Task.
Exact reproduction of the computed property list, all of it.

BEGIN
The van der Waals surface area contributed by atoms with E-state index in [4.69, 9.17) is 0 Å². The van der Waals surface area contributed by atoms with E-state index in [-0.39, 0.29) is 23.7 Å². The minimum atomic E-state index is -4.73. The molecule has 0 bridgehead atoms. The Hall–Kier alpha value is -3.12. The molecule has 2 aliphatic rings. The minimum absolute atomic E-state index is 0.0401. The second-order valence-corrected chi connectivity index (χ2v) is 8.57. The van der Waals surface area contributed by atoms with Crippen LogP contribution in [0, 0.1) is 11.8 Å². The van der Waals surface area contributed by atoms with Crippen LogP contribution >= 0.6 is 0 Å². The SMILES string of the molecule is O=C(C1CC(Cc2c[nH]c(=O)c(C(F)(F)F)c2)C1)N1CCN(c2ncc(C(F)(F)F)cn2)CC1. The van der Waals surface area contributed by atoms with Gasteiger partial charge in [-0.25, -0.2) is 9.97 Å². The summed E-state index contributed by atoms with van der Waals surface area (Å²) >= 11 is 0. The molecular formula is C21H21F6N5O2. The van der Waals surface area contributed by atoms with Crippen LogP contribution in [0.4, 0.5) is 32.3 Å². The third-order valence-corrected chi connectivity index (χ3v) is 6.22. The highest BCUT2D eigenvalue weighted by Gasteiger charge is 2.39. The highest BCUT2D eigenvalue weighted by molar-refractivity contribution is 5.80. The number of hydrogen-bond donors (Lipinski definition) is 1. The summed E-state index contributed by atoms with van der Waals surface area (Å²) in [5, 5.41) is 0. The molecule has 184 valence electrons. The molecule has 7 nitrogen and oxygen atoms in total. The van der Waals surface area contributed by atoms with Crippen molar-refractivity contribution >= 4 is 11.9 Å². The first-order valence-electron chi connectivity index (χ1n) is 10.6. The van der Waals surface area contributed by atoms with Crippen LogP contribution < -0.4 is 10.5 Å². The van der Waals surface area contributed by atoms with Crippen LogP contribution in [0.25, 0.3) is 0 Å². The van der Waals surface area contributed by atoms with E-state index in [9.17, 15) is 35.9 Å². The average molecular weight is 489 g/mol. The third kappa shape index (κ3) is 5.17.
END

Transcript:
The van der Waals surface area contributed by atoms with E-state index in [4.69, 9.17) is 0 Å². The van der Waals surface area contributed by atoms with E-state index in [-0.39, 0.29) is 23.7 Å². The minimum atomic E-state index is -4.73. The molecule has 0 bridgehead atoms. The Hall–Kier alpha value is -3.12. The molecule has 2 aliphatic rings. The minimum absolute atomic E-state index is 0.0401. The second-order valence-corrected chi connectivity index (χ2v) is 8.57. The van der Waals surface area contributed by atoms with Crippen LogP contribution in [0, 0.1) is 11.8 Å². The van der Waals surface area contributed by atoms with Crippen LogP contribution >= 0.6 is 0 Å². The SMILES string of the molecule is O=C(C1CC(Cc2c[nH]c(=O)c(C(F)(F)F)c2)C1)N1CCN(c2ncc(C(F)(F)F)cn2)CC1. The van der Waals surface area contributed by atoms with Gasteiger partial charge in [-0.25, -0.2) is 9.97 Å². The summed E-state index contributed by atoms with van der Waals surface area (Å²) >= 11 is 0. The molecular formula is C21H21F6N5O2. The van der Waals surface area contributed by atoms with Crippen LogP contribution in [0.4, 0.5) is 32.3 Å². The third-order valence-corrected chi connectivity index (χ3v) is 6.22. The highest BCUT2D eigenvalue weighted by Gasteiger charge is 2.39. The highest BCUT2D eigenvalue weighted by molar-refractivity contribution is 5.80. The number of hydrogen-bond donors (Lipinski definition) is 1. The summed E-state index contributed by atoms with van der Waals surface area (Å²) in [5, 5.41) is 0. The molecule has 184 valence electrons. The molecule has 7 nitrogen and oxygen atoms in total. The van der Waals surface area contributed by atoms with Crippen molar-refractivity contribution >= 4 is 11.9 Å². The first-order valence-electron chi connectivity index (χ1n) is 10.6. The van der Waals surface area contributed by atoms with Crippen LogP contribution < -0.4 is 10.5 Å². The van der Waals surface area contributed by atoms with Crippen LogP contribution in [0.25, 0.3) is 0 Å². The van der Waals surface area contributed by atoms with E-state index in [9.17, 15) is 35.9 Å². The average molecular weight is 489 g/mol. The third kappa shape index (κ3) is 5.17.